Sent from my Kindle Fire using Motorcycle.com Free App
 

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Discussion Starter #12
Well it was warm b4 it drained to the sump.
Now after being drained cold with a new
filter installed and topped off with new oil,
after one pass thru the new filter it should be clean again.
Wondering:
What is the normal HF filter life span ? They are cheap so
I switch at every change anyway but 1500mi is a short oil
interval, how does it compare to "normal" filter life?
 

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If you don't change your oil when it's hot, you deprive yourself of the experience of burning your fingers with a hot drain plug and dropping it into your drain pan from which you later have to fish it out of the hot oil, again burning your fingers.
lol. Been there. Done that. And not just once. :)
 

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lol. Been there. Done that. And not just once. :)
I like my fingers deep fried...

I had one of the dual layer, store your oil in here oil pans. Something like this:



Oil plug slipped out of my fingers into the oil pan, and almost immediately found it's way into the hole that allows the oil to drain into the bottom. I was (and pretty much still am) sure that the oil capacity in the top part is less than the 4.5 quarts that my Concours holds, so hand in the oil to pull the drain plug out. Yeah, the oil was good and hot, but you can bet I had a new drain pan long before the next change!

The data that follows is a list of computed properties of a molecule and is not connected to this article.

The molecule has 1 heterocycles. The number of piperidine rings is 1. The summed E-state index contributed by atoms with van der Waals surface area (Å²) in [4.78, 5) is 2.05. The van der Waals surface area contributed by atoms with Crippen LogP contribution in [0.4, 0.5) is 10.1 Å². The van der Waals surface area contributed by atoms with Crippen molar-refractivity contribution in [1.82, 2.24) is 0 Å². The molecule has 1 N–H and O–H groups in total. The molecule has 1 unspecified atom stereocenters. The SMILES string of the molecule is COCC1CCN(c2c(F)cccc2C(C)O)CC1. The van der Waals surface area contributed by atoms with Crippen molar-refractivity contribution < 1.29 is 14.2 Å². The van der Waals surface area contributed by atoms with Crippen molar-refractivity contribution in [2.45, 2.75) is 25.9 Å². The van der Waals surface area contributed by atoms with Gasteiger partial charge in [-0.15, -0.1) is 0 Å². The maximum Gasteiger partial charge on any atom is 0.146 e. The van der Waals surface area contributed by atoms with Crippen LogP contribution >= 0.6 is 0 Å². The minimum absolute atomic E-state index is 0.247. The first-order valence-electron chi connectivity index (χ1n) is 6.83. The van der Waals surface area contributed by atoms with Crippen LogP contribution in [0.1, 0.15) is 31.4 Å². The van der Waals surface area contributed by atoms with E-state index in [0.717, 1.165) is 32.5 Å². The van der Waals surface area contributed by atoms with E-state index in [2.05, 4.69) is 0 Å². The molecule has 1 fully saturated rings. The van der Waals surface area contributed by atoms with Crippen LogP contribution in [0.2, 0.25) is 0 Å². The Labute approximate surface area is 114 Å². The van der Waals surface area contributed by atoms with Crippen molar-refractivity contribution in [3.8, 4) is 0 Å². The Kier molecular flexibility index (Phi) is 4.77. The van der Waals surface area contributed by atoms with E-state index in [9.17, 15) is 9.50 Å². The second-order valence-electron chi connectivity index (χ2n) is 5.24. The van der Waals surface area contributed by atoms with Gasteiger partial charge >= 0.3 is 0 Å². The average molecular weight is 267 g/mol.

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I like my fingers deep fried...

I had one of the dual layer, store your oil in here oil pans. Something like this:



Oil plug slipped out of my fingers into the oil pan, and almost immediately found it's way into the hole that allows the oil to drain into the bottom. I was (and pretty much still am) sure that the oil capacity in the top part is less than the 4.5 quarts that my Concours holds, so hand in the oil to pull the drain plug out. Yeah, the oil was good and hot, but you can bet I had a new drain pan long before the next change!
I have that exact pan. You have to be careful otherwise it'll overflow specifically if you don't open the vent.
 

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Man, you guys are fancy! I use one of these:



A shop in town has one of those heaters/furnaces that runs on used motor oil. I just take it up there and dump it in their tank. It's pretty handy.
 

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Since Olden Days it's been ... what's that phrase corporate genius's use now?... oh ya "best practice" - to drain oil from a warm to hot engine that has just been shut down to help remove suspended solids like clutch wear particles from a KLR's engine/transmission assembly. I do that, then let the bike stand overnight for a good drain & so the oil filter assy cools off etc. I don't change oil when it has to be a big hurry. I use the time to look at the used oil and filter to see if anything looks unusual, see what's on the magnetic plug etc.

The overnight wait allows the drain oil to cool off so you can fish the plug out.
 

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I too am of the belief that draining the oil after heating up the engine will help rid the motor of suspended metal particles in the oil that normally would have been sitting in the nooks and crannys of the engine.

But, there is something memorable about piping hot oil running down your for arm as you unscrew the plug.